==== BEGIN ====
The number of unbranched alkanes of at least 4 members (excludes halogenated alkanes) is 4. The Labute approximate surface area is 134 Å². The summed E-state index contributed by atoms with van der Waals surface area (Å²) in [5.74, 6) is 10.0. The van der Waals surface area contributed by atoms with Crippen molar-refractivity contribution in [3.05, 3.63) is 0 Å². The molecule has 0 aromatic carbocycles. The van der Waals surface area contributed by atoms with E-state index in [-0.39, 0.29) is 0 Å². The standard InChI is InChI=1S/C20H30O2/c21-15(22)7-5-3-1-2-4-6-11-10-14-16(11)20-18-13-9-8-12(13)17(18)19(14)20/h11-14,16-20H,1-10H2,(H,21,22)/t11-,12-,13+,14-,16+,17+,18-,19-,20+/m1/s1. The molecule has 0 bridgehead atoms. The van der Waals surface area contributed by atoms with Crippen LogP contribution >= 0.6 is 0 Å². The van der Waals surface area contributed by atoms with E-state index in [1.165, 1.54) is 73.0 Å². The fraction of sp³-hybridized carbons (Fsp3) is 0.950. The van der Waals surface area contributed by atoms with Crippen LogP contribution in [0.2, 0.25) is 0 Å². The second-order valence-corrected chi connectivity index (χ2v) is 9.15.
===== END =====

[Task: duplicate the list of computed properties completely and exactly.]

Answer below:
The number of unbranched alkanes of at least 4 members (excludes halogenated alkanes) is 4. The Labute approximate surface area is 134 Å². The summed E-state index contributed by atoms with van der Waals surface area (Å²) in [5.74, 6) is 10.0. The van der Waals surface area contributed by atoms with Crippen molar-refractivity contribution in [3.05, 3.63) is 0 Å². The molecule has 0 aromatic carbocycles. The van der Waals surface area contributed by atoms with E-state index in [-0.39, 0.29) is 0 Å². The standard InChI is InChI=1S/C20H30O2/c21-15(22)7-5-3-1-2-4-6-11-10-14-16(11)20-18-13-9-8-12(13)17(18)19(14)20/h11-14,16-20H,1-10H2,(H,21,22)/t11-,12-,13+,14-,16+,17+,18-,19-,20+/m1/s1. The molecule has 0 bridgehead atoms. The van der Waals surface area contributed by atoms with Crippen LogP contribution >= 0.6 is 0 Å². The van der Waals surface area contributed by atoms with E-state index in [1.165, 1.54) is 73.0 Å². The fraction of sp³-hybridized carbons (Fsp3) is 0.950. The van der Waals surface area contributed by atoms with Crippen LogP contribution in [0.2, 0.25) is 0 Å². The second-order valence-corrected chi connectivity index (χ2v) is 9.15.